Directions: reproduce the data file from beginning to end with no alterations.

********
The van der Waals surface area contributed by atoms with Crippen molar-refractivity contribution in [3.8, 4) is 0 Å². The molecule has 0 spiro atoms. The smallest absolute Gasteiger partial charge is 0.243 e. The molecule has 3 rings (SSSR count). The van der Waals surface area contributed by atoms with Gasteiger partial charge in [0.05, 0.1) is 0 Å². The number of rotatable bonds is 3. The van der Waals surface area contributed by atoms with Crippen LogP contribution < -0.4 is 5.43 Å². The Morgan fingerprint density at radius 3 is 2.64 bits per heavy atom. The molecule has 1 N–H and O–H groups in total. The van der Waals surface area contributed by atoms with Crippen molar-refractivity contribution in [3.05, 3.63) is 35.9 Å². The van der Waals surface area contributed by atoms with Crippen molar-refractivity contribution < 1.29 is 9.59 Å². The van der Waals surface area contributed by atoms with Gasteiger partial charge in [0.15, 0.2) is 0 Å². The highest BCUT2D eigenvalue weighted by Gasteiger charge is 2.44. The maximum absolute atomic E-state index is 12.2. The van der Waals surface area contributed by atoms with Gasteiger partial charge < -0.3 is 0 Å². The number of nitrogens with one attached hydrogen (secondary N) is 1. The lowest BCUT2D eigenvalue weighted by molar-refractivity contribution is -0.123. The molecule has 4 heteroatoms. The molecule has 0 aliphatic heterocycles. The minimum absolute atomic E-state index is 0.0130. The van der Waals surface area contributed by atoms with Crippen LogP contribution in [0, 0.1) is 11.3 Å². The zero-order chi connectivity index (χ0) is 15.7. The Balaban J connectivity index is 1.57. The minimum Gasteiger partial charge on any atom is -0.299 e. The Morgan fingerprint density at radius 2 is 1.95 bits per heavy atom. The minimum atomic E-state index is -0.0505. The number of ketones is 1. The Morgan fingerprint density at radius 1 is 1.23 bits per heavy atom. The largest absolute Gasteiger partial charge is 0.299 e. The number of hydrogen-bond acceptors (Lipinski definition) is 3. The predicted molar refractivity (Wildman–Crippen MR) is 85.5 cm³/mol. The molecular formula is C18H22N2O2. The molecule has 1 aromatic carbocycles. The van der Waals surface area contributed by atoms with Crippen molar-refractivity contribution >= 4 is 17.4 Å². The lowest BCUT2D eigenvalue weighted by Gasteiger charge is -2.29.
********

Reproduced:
The van der Waals surface area contributed by atoms with Crippen molar-refractivity contribution in [3.8, 4) is 0 Å². The molecule has 0 spiro atoms. The smallest absolute Gasteiger partial charge is 0.243 e. The molecule has 3 rings (SSSR count). The van der Waals surface area contributed by atoms with Gasteiger partial charge in [0.05, 0.1) is 0 Å². The number of rotatable bonds is 3. The van der Waals surface area contributed by atoms with Crippen LogP contribution < -0.4 is 5.43 Å². The Morgan fingerprint density at radius 3 is 2.64 bits per heavy atom. The molecule has 1 N–H and O–H groups in total. The van der Waals surface area contributed by atoms with Crippen molar-refractivity contribution in [3.05, 3.63) is 35.9 Å². The van der Waals surface area contributed by atoms with Crippen molar-refractivity contribution < 1.29 is 9.59 Å². The van der Waals surface area contributed by atoms with Gasteiger partial charge in [0.15, 0.2) is 0 Å². The highest BCUT2D eigenvalue weighted by Gasteiger charge is 2.44. The maximum absolute atomic E-state index is 12.2. The van der Waals surface area contributed by atoms with Gasteiger partial charge < -0.3 is 0 Å². The number of nitrogens with one attached hydrogen (secondary N) is 1. The lowest BCUT2D eigenvalue weighted by molar-refractivity contribution is -0.123. The molecule has 4 heteroatoms. The molecule has 0 aliphatic heterocycles. The minimum absolute atomic E-state index is 0.0130. The van der Waals surface area contributed by atoms with Crippen LogP contribution in [0, 0.1) is 11.3 Å². The zero-order chi connectivity index (χ0) is 15.7. The Balaban J connectivity index is 1.57. The minimum Gasteiger partial charge on any atom is -0.299 e. The Morgan fingerprint density at radius 2 is 1.95 bits per heavy atom. The minimum atomic E-state index is -0.0505. The number of ketones is 1. The Morgan fingerprint density at radius 1 is 1.23 bits per heavy atom. The largest absolute Gasteiger partial charge is 0.299 e. The number of hydrogen-bond acceptors (Lipinski definition) is 3. The predicted molar refractivity (Wildman–Crippen MR) is 85.5 cm³/mol. The molecular formula is C18H22N2O2. The molecule has 1 aromatic carbocycles. The van der Waals surface area contributed by atoms with Crippen molar-refractivity contribution >= 4 is 17.4 Å². The lowest BCUT2D eigenvalue weighted by Gasteiger charge is -2.29.